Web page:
The median Texas teacher average salary rose to $47,283, an increase of 2 percent over last year’s median of $46,450, according to the 2016‒17 TASB Salary Survey. Median teacher salaries have been rising steadily since 2012. In 2011, salaries had dipped because of education funding shortfalls.
The median salary for new Texas teachers is $40,017—43 percent above the starting 2016‒17 state minimum teacher salary. It marks the first time the statewide teacher starting salary has risen above $40,000. Fifty-four percent of responding districts (300) have an entry-level salary of $40,000 or greater, up from 45 percent of districts last year. Fourteen percent of districts have an entry-level salary of $50,000 or more.
For the 2016‒17 school year, average teacher pay increases in Texas dropped slightly from last year, according to results from the annual TASB salary survey of teacher compensation in public schools. In districts that gave raises (including experience-based step increases), the average pay increase for returning teachers was 2.5 percent.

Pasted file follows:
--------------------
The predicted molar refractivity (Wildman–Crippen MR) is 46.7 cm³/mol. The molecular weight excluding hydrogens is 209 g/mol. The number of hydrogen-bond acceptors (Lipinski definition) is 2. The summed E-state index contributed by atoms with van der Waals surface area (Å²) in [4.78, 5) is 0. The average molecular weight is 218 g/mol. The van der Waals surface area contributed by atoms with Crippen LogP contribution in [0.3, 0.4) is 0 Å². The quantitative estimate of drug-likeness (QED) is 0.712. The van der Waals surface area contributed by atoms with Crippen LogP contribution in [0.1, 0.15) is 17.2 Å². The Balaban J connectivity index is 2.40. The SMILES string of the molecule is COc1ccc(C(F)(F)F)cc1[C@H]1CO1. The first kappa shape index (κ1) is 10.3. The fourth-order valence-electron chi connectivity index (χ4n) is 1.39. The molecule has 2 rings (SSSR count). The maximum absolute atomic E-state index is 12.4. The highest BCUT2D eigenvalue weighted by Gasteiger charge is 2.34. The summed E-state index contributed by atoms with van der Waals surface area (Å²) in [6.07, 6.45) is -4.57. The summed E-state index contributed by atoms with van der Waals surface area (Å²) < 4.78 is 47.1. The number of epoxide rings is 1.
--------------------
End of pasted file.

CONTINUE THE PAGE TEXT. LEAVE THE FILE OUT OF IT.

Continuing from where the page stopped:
Looking at pay increases by district community type as classified by the Texas Education Agency (TEA), districts in independent towns and other central city suburban communities gave teachers the largest average increase (2.7 percent). Rural districts—the largest group in the state—gave a 2.4 percent pay raise on average, while major urban districts provided their teachers with a 2.1 percent raise on average.
Of the teacher shortage stipends surveyed, districts pay math (311 districts) and science (293 districts) stipends most frequently. The highest median stipend amount is in the area of bilingual education ($3,000). In addition, a special education stipend for a self-contained classroom ($2,000) pays $500 more than a general special education stipend ($1,500).
HR Services members can access the full 2016‒17 teacher salary survey data in DataCentral. Use the data to create your own custom comparison reports with the most up-to-date teacher salaries, hiring schedules, teaching shortage stipends and incentives, and more.
For 2016‒17, 560 Texas school districts, representing nearly 90 percent of the estimated total population of teachers in Texas public schools, are reported in the survey data. A summary report (PDF) of the teacher survey results will be available on our website on January 17.